Related Statute or Rule: None.
Explanation of Agency Authority: Chapter 101
, Stats., authorizes the Department of Commerce to adopt reasonable and proper rules relative to the exercise of its powers and authorities, including the issuance and renewal of various credentials to businesses and individuals. Chapter 145
, Stats., grants the Department authority to promulgate rules governing plumbers and automatic fire sprinkler system installers. 2005 Wisconsin Act 25
contains revisions to the credential terms for plumbers and automatic fire sprinkler system installers.
Summary of proposed rules: Chapter Comm 5
of the Wisconsin Administrative Code contains the Department's rules for the issuance and renewal of numerous credentials which businesses and individuals are either mandated or permitted to obtain. These credentials are licenses, certifications and registrations that relate to activities associated with the construction and inspection of buildings and structures or specific components and elements that serve buildings and structures.
The proposed rules consist of revisions in chapter Comm 5 in order to address some administrative issues that have occurred since the last update of chapter Comm 5. The definition of HVAC equipment and an exception for obtaining the HVAC contractor registration are being revised in order to clarify who must obtain the registration. The credential terms for automatic fire sprinkler system installers and plumbers are changed to 4 years. The respective credential fees and any required continuing education hours are adjusted accordingly. The experience requirements for qualifying for the examination for the commercial electrical inspector certification are removed. The proposed rules also include the creation of continuing education requirements for the renewal of the license as a utility contractor. The proposal also removes dates and date-dependent requirements which are no longer relevant.
Summary of, and comparison with, existing or proposed federal regulations.
The proposed rules address administrative issues unique to the department's rules. There are no existing or proposed federal regulations that address the activities to be regulated by the proposed rules.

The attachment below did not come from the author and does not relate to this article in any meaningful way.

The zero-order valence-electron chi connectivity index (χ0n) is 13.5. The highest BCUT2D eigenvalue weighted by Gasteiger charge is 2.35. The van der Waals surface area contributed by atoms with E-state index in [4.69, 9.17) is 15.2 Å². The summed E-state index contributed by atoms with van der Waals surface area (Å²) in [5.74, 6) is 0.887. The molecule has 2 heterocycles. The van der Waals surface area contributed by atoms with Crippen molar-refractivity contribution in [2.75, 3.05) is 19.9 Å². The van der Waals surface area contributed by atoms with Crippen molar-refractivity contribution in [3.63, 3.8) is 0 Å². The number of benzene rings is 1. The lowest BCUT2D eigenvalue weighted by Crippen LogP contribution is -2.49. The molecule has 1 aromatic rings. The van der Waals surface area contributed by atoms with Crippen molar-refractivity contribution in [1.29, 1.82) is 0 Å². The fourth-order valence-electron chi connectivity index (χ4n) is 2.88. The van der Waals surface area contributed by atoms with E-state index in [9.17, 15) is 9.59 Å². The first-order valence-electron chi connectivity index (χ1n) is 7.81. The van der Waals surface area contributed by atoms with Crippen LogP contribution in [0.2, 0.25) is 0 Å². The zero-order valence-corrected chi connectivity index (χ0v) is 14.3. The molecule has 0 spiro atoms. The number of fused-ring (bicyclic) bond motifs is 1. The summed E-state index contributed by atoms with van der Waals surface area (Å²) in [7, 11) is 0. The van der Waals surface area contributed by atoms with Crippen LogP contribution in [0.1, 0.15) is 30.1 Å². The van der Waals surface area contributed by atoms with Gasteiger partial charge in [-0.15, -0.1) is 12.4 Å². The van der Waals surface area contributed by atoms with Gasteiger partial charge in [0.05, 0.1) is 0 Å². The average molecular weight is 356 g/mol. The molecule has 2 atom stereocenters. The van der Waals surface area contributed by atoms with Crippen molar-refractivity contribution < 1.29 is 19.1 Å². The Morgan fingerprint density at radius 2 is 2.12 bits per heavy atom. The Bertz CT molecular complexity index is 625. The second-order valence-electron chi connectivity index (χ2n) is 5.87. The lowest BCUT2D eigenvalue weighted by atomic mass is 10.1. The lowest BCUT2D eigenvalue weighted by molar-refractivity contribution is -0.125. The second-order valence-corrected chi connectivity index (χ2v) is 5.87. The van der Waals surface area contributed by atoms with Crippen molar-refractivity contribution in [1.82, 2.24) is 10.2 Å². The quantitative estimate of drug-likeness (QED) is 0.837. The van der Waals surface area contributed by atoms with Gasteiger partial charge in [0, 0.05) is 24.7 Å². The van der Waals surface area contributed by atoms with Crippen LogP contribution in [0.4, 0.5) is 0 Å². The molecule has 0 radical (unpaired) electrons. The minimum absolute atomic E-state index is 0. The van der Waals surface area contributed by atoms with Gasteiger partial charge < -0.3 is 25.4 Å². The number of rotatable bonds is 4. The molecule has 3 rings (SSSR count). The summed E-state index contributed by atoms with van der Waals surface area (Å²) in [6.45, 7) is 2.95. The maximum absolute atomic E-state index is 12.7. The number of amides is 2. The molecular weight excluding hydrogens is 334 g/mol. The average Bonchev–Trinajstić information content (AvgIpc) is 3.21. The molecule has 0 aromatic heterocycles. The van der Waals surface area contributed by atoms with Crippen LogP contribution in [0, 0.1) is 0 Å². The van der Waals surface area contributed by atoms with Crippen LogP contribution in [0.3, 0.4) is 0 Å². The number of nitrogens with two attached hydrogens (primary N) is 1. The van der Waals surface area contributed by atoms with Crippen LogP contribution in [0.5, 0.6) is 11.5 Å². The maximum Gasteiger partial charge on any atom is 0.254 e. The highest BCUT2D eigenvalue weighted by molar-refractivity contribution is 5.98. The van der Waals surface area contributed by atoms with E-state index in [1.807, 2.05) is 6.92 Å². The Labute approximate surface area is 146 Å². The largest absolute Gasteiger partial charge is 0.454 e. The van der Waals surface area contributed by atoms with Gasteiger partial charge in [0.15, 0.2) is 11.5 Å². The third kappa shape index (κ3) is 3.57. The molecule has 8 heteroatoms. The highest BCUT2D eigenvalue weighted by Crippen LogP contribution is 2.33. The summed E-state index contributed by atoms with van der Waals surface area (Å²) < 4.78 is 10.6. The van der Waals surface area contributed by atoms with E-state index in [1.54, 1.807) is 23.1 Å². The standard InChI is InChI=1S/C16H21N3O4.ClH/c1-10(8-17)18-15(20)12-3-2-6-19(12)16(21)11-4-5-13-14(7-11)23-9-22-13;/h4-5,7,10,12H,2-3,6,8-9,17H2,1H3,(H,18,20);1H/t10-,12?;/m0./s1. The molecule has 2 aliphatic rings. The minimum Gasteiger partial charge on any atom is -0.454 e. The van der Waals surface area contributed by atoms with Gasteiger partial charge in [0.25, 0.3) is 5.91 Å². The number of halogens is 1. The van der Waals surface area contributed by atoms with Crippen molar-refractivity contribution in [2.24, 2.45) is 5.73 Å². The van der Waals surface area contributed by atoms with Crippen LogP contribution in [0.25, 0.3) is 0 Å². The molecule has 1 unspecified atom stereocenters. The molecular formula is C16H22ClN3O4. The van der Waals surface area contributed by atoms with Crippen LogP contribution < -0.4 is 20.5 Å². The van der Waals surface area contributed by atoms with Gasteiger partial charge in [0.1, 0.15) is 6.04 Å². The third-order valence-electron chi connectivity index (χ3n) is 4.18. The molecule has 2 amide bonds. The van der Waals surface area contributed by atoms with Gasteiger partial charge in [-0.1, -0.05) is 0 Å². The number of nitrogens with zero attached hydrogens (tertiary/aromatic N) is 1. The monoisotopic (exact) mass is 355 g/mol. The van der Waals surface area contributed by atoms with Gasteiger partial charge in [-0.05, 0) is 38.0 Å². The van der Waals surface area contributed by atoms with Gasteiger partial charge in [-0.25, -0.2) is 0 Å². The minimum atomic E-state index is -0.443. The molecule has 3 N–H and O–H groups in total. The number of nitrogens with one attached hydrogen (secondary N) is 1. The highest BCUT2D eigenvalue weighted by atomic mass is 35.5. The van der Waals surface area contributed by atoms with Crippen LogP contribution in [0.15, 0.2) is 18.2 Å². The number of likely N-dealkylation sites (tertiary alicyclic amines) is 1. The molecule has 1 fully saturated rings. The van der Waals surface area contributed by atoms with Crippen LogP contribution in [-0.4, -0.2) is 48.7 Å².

Comparison with rules in adjacent states.
The proposed rules address administrative issues unique to the department's rules. There are no similar rules in the states of Illinois, Iowa, Michigan and Minnesota.
Summary of factual data and analytical methodologies.
There were no factual data or analytical methodologies used to develop the proposed rules.
Analysis and supporting documents used to determine effect on small business or in preparation of economic impact report.
The proposed rules should have a minimal effect on small business. There were no supporting documents used to determine the effect on small business, and an economic impact report was not prepared.
The proposed rules and an analysis of the proposed rules are available on the Internet at the Safety and Buildings Division Web site at www.commerce.wi.gov/SB/
. Paper copies may be obtained without cost from Roberta Ward, at the Department of Commerce, Program Development Bureau, P.O. Box 2689, Madison, WI 53701-2689, or Email at email@example.com
, or at telephone (608) 266-8741 or (608) 264-8777 (TTY). Copies will also be available at the public hearing.
Notice is hereby given that the Department has considered the environmental impact of the proposed rules. In accordance with chapter Comm 1, the proposed rules are a Type III action. A Type III action normally does not have the potential to cause significant environmental effects and normally does not involve unresolved conflicts in the use of available resources. The Department has reviewed these rules and finds no reason to believe that any unusual conditions exist. At this time, the Department has issued this notice to serve as a finding of no significant impact.
Initial Regulatory Flexibility Analysis
Types of small businesses that will be affected by the rules: The rules will affect any business that obtains a credential from the department for an HVAC contractor, automatic fire sprinkler system installer, plumber, commercial electrical inspector, or utility contractor.
Reporting, bookkeeping and other procedures required for compliance with the rules: There are no reporting or bookkeeping procedures required for compliance with the rules.
Types of professional skills necessary for compliance with the rules: There are no types of professional skills necessary for compliance with the rules.
Rules have a significant economic impact on small businesses: No. Rules not submitted to Small Business Regulatory Review Board.
The small business regulatory coordinator for the Department of Commerce is Carol Dunn, who may be contacted at telephone (608) 267-0297, or Email at firstname.lastname@example.org